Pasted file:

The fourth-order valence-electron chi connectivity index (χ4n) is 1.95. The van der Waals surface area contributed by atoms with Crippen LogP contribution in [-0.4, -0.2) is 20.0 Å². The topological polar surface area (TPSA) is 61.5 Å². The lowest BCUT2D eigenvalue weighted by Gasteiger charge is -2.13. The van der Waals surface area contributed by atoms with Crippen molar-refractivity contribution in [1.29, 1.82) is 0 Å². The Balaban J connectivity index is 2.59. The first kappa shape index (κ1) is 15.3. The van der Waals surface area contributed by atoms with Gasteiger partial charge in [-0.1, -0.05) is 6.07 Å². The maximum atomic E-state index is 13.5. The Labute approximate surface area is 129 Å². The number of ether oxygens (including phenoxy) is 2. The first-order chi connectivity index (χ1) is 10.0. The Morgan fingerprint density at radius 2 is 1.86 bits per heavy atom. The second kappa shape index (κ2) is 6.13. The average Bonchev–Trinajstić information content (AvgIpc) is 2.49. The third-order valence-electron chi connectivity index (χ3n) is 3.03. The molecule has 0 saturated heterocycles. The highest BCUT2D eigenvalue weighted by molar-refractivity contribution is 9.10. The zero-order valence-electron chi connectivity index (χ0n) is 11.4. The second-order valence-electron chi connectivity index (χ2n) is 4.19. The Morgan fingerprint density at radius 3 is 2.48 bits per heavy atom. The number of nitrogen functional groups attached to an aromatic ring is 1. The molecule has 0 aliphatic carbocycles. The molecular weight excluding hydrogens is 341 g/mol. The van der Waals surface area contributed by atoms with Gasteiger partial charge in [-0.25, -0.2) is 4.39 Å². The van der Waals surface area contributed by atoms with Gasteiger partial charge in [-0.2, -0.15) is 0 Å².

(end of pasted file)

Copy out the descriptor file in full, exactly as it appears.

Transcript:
The fourth-order valence-electron chi connectivity index (χ4n) is 1.95. The van der Waals surface area contributed by atoms with Crippen LogP contribution in [-0.4, -0.2) is 20.0 Å². The topological polar surface area (TPSA) is 61.5 Å². The lowest BCUT2D eigenvalue weighted by Gasteiger charge is -2.13. The van der Waals surface area contributed by atoms with Crippen molar-refractivity contribution in [1.29, 1.82) is 0 Å². The Balaban J connectivity index is 2.59. The first kappa shape index (κ1) is 15.3. The van der Waals surface area contributed by atoms with Gasteiger partial charge in [-0.1, -0.05) is 6.07 Å². The maximum atomic E-state index is 13.5. The Labute approximate surface area is 129 Å². The number of ether oxygens (including phenoxy) is 2. The first-order chi connectivity index (χ1) is 10.0. The Morgan fingerprint density at radius 2 is 1.86 bits per heavy atom. The second kappa shape index (κ2) is 6.13. The average Bonchev–Trinajstić information content (AvgIpc) is 2.49. The third-order valence-electron chi connectivity index (χ3n) is 3.03. The molecule has 0 saturated heterocycles. The highest BCUT2D eigenvalue weighted by molar-refractivity contribution is 9.10. The zero-order valence-electron chi connectivity index (χ0n) is 11.4. The second-order valence-electron chi connectivity index (χ2n) is 4.19. The Morgan fingerprint density at radius 3 is 2.48 bits per heavy atom. The number of nitrogen functional groups attached to an aromatic ring is 1. The molecule has 0 aliphatic carbocycles. The molecular weight excluding hydrogens is 341 g/mol. The van der Waals surface area contributed by atoms with Gasteiger partial charge in [-0.25, -0.2) is 4.39 Å². The van der Waals surface area contributed by atoms with Gasteiger partial charge in [-0.2, -0.15) is 0 Å².